“More personnel trained in inclusive education and language translators are needed here because we are few and yet this work is challenging.”

© Finn Church Aid/Hugh Rutherford

© Finn Church Aid/Hugh Rutherford

Within the target group for the trainings are unqualified or under-qualified teachers from the refugee communities who have been recruited to work in the primary schools in the refugee settlements.

FCA currently supports schools such as Pakele Girls Primary School financially, to employ special education needs teachers. A government-stipulated recruitment ceiling per district prevents such staff being hired by local government. FCA is also advocating with partners to secure funding for Assistant Refugee Teachers to be employed.

© Finn Church Aid/Hugh Rutherford

© Finn Church Aid/Hugh Rutherford

Working with the Teachers in Crisis Context Working Group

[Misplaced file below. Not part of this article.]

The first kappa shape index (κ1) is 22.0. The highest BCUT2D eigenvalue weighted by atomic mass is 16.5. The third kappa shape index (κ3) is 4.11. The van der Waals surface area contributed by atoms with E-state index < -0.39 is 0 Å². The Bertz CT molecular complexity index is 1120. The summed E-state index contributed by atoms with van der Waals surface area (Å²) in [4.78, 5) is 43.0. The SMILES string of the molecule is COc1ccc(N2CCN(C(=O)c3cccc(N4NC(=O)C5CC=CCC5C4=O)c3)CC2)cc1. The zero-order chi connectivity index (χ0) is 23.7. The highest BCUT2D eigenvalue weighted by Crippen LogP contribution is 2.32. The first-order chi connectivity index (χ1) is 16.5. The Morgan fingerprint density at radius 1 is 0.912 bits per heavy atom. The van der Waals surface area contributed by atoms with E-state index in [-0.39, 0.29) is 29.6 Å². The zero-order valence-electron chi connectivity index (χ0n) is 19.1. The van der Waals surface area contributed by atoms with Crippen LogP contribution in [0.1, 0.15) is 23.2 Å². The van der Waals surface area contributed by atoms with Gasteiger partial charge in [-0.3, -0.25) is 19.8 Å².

The second round of trainings draws on specific training material, commissioned and developed collaboratively by members of the Teachers in Crisis Context Working Group (originally the Refugee Teacher Working Group)2, of which FCA is a member.

The training pack (see page 35 for details) was piloted by FCA in Kakuma refugee camp, Kenya, in 2016. The lessons learned as part of this roll-out are being incorporated in the trainings in Uganda. The materials have been developed at the global level and thus are not context-specific to Uganda, but we review and adapt them in relation to the local context and the needs identified during the external assessment of the initial training sessions. Module 3 has a particular focus on Child Protection, Well-being and Inclusion.